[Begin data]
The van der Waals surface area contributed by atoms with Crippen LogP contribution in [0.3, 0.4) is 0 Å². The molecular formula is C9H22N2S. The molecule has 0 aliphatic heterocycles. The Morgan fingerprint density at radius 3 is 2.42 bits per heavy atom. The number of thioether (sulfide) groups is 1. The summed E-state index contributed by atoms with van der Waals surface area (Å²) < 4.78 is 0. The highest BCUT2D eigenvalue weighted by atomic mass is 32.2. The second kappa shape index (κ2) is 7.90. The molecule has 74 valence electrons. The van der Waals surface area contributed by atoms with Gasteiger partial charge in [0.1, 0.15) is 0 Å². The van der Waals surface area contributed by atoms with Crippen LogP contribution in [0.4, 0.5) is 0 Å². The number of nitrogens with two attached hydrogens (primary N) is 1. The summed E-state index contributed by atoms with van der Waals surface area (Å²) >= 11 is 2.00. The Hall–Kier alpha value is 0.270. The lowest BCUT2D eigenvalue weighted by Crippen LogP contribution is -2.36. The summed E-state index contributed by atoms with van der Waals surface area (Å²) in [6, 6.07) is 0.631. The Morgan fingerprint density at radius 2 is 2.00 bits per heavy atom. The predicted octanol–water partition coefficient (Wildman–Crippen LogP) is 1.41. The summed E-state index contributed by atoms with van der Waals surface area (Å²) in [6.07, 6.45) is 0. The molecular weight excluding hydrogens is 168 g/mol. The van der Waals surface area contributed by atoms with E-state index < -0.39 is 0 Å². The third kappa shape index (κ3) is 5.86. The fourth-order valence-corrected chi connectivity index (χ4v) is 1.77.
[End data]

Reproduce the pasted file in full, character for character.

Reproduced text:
The van der Waals surface area contributed by atoms with Crippen LogP contribution in [0.3, 0.4) is 0 Å². The molecular formula is C9H22N2S. The molecule has 0 aliphatic heterocycles. The Morgan fingerprint density at radius 3 is 2.42 bits per heavy atom. The number of thioether (sulfide) groups is 1. The summed E-state index contributed by atoms with van der Waals surface area (Å²) < 4.78 is 0. The highest BCUT2D eigenvalue weighted by atomic mass is 32.2. The second kappa shape index (κ2) is 7.90. The molecule has 74 valence electrons. The van der Waals surface area contributed by atoms with Gasteiger partial charge in [0.1, 0.15) is 0 Å². The van der Waals surface area contributed by atoms with Crippen LogP contribution in [0.4, 0.5) is 0 Å². The number of nitrogens with two attached hydrogens (primary N) is 1. The summed E-state index contributed by atoms with van der Waals surface area (Å²) >= 11 is 2.00. The Hall–Kier alpha value is 0.270. The lowest BCUT2D eigenvalue weighted by Crippen LogP contribution is -2.36. The summed E-state index contributed by atoms with van der Waals surface area (Å²) in [6, 6.07) is 0.631. The Morgan fingerprint density at radius 2 is 2.00 bits per heavy atom. The predicted octanol–water partition coefficient (Wildman–Crippen LogP) is 1.41. The summed E-state index contributed by atoms with van der Waals surface area (Å²) in [6.07, 6.45) is 0. The molecular weight excluding hydrogens is 168 g/mol. The van der Waals surface area contributed by atoms with E-state index < -0.39 is 0 Å². The third kappa shape index (κ3) is 5.86. The fourth-order valence-corrected chi connectivity index (χ4v) is 1.77.